You think that this must be the time to tell her that, though you’ve lived in this valley all your life, you can smell the seaside in your dreams; before you whisper three words, she flashes around the corner, and you’ll still be hearing her sobs on your wedding day, when the crown is placed atop your head.

 

iv.

 

You wake next on a new side of the world. She now relishes the outdoors, free from the stone bindings of your swift-fading memories, and spends all of her time striving for softness. She finds the sweetest glens, far from the bustle and clamor of the bright red-and-gold marketplaces, and stretches out on her stomach, chin settled in the moss, eyes cast to the golden ginkgos above.

She proclaims in this new voice—a voice of silver brooks, as silky as the gold-touched inkspill of hair around her slender shoulders—that she loves the birds, and that they remind her of something, though she cannot quite say what. Green shadows dance across her lips and cheekbones; her fingers trail in the pond, bloated by last night’s rain.

Legs crossed, some feet away, you take down what she describes. You do not know how to write, but you need no training for your brush to echo what she claims to see: the velocity of their wing-tips traced in broad arcs of black on cream, careful layers for each feather. They spin through miniature infinities, a flock of them: some large as dragons, some small as the fireflies that soon light upon your hidden grove. They part the air like water or time, invisible trails unfolding from where they’ve glided, and her voice—no longer for your ears—murmurs of how she imagines them to never quite know when it is that they’ve flown through the same cloud: to them, she insists in her star-vast way, there is no language, no constant thought, only that familiarity that lies somewhere between scent and taste and heartache.

When you show her your half-dry paper, she laughs, and at first you expect her to tease you that you haven’t, after all, painted birds. Instead, she kisses you on the lips, both of your eager mouths sharing the same scarlet paint, and declares that she has never seen anyone’s brush and ink capture motion the way yours do.

 

v.

 

The first time that the two of you are allowed to be right in your entirety, through nights and years while the stars track the clouds across the endless sky, it is good enough to feel like fantasy—even as you know, with morning-dew clarity, that this is the surest reality you’ve ever lived.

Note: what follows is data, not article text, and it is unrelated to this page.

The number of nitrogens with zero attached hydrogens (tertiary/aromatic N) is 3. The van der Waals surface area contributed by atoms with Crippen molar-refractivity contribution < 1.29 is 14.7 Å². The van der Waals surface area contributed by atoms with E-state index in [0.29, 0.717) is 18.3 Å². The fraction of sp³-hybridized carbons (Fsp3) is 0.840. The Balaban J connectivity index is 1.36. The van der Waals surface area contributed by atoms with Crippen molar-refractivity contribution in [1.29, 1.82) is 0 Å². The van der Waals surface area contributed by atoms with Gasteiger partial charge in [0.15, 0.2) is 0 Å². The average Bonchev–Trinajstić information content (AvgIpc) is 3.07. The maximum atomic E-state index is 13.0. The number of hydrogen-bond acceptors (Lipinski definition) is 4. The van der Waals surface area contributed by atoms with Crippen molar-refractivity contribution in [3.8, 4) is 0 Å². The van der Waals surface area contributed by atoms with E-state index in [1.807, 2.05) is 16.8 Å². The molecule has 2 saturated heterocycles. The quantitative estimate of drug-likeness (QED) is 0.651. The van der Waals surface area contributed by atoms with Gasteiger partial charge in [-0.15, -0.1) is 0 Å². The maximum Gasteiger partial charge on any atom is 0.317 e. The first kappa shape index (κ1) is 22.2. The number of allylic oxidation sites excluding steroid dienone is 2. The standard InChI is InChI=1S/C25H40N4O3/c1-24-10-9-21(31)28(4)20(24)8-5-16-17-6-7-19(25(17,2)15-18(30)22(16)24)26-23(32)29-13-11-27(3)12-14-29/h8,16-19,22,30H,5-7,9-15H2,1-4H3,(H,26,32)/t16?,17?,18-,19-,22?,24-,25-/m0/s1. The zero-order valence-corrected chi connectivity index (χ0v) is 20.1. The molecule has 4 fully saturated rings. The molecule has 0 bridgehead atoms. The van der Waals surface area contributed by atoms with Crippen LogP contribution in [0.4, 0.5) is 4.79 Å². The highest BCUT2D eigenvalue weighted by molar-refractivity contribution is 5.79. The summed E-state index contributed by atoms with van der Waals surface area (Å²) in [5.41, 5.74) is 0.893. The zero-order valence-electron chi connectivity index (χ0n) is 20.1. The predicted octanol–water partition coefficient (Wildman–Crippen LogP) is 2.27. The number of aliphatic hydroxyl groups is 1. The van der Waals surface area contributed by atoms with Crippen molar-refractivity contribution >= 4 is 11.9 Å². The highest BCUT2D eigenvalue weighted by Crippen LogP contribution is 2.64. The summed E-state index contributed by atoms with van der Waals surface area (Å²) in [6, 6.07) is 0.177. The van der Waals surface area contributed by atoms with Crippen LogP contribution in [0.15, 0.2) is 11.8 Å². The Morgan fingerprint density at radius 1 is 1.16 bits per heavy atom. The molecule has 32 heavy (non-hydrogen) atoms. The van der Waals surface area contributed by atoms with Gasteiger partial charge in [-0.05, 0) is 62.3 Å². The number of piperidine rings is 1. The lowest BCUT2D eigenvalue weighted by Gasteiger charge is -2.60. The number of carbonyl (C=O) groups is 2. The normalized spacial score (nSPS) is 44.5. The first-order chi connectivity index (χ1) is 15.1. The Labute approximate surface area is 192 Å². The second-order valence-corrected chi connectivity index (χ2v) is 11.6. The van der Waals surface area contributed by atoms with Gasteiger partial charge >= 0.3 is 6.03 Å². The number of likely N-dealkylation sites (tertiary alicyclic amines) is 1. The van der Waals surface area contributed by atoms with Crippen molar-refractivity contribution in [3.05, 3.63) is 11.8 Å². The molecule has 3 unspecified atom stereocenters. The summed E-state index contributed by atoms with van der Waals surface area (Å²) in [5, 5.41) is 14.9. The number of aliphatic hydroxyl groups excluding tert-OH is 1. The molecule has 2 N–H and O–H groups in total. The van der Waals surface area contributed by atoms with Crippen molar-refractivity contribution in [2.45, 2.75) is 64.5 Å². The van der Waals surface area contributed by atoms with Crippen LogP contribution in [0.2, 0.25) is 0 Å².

You are named for a sparrow and she for a fox, and she reminds you, with her sharp little teeth in your throat, of all the old fables. You’re trapped; you’re helpless; your wings are broken, and you weep with relief. You’ve never before seen her this fiery: red edges to her black braids, darting fingertips through still-smoldering ash for the very burn it delivers, following the men out to hunt with her voice raised to the amber autumn sky. She is the favorite of them all, but they know she’s yours alone. You will never have children, but you are nonetheless celebrated, and you twine yourselves together all the same, still fraught with the thick imbuement of smoke as the night’s final sparks glitter up to greet the gods.

She warns you to never fly away, little sparrow. You shoot back that you would hardly be sorry to find yourself between her silken jaws, and that surprises a laugh out of her.

Silver threads your hair, and the two of you watch the world change, and you tell each other stories. She speaks of cold caves and ocean crests; you, of the bats and the gulls. Eventually, even recollection recedes to mist, as you learn that you need nothing but each other and the blue constellations above, the wind’s whisper as the grass drinks up the last heat of the day.

 

vi.

 

Lightning bursts from between your hands and erupts across the battlefield. Red falls in streaks like scarves across thirsty grass, and you can never tell whether the men who fall are your own doing. You’re a different creature out here, not the girl whom your father raised you to be: sweat and starched fabric and hard gray powder tracing the seams of your skin. Heat hazes, casting God’s playful slow-motion, and you clench your teeth and fight harder, shoulders quaking and bucking with every shot, your breasts aching and bruising beneath their hard bandages, neck prickling under the curious sun, come out to watch its subjects play.

A punch in the side. That’s all it takes.

You open someone else’s eyes to see a girl with star-colored hair bent over you, her slim fingers busy at work in the gap that has grown between your ribs. She says, without looking up, that it’s a wonder it took a shot to fell you, with those wrappings around your chest. When you struggle, she smacks the flat of her hand hard into your wrist, paralyzing you with the sting. She tips brandy between your lips, forces up your chin when you try to look down. She has brown eyes. Strange on such a pale girl.

You warn her that if she tells a soul, you’ll kill her. You know how to.

She retorts that your life is in her hands right now, not the other way around, and if she thought you had no value in the battlefield, she wouldn’t be bothering to save it.